R&W policies offer specific coverage, for the representations and warranties outlined in a purchase and sale agreement. Unlike other insurance policies, there is very little ambiguity as to what is and isn’t insured (e.g. items discovered in due diligence are NOT covered), so no one’s in the dark as to whether or not a rep is covered.
As I mentioned, the seller often pays for rep and warranty insurance because they realize how it “sweetens the deal” for a buyer. The cost has dropped dramatically in recent years as underwriters have realized the low number of claims being made.
The premiums for R&W policies are determined by the amount of insurance needed, not the transaction size. Currently, the premium rates run about 3% of the Policy Limit (a $10M R&W policy would rate to $300K in premium). In addition to the premium are underwriting fees and state insurance taxes. Underwriting can cost from $25,000 to $50,000. The taxes depend on the buyer’s state of domicile, but run from 2.5% to 6% of the premium. Total costs for a typical R&W policy are 3.5% to 4.5% of the policy limit – a one-time expense.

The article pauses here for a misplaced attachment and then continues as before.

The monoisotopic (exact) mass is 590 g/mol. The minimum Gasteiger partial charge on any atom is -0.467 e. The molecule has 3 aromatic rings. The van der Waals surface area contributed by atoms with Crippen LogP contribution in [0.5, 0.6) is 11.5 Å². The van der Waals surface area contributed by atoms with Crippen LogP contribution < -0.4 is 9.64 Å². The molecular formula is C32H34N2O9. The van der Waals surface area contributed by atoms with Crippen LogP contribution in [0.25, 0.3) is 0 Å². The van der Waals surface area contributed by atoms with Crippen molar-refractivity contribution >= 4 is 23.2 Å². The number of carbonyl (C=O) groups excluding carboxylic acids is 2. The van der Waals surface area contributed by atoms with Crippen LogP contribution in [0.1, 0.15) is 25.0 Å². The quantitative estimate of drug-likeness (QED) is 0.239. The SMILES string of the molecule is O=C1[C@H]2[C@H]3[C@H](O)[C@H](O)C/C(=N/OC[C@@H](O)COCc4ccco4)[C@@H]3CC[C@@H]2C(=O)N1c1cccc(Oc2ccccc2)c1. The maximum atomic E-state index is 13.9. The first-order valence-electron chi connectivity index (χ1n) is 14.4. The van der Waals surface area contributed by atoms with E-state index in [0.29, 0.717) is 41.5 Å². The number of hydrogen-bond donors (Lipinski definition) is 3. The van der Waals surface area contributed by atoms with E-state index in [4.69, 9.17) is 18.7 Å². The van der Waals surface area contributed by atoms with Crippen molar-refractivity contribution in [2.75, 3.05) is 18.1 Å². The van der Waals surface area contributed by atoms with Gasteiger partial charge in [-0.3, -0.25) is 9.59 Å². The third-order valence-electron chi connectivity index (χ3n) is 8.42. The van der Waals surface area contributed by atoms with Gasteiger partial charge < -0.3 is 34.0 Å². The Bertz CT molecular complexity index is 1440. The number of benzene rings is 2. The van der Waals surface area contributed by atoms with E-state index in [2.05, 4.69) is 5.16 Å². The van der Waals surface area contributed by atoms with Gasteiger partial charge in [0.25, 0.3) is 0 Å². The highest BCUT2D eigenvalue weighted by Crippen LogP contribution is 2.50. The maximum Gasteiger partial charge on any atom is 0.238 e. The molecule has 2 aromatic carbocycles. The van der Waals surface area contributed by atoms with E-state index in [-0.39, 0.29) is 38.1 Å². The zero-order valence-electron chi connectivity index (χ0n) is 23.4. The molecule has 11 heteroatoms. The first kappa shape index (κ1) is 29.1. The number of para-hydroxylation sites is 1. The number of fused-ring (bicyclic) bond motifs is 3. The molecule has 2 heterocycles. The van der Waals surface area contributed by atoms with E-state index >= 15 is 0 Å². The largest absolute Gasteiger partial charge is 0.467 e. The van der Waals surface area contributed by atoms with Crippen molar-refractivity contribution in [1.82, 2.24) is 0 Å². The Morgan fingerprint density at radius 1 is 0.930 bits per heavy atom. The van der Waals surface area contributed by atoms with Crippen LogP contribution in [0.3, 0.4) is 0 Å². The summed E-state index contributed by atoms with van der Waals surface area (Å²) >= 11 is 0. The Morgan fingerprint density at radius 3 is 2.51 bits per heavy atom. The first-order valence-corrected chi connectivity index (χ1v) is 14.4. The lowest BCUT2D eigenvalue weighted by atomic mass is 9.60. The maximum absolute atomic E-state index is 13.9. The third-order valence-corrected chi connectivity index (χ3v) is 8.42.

For a strategic buyer, especially those from large corporations, buying a company is routine. The people handling the transaction inside the buying organization are usually employees of the company, and they’re not “playing” with their own money. Their mindset is we buy companies – it’s our job.
But for most sellers, this transaction is much more personal. It might be their first and only time ever doing a deal like this. The sale is the result of years of hard work. This is the bulk of their net worth at stake, and they probably answer to a small number of shareholders. So emotion is tightly wrapped up in this deal, including a tremendous amount of fear. Like in our opening story, this manifests itself in obsessing over contract terms, like the amount of money in the indemnity cap.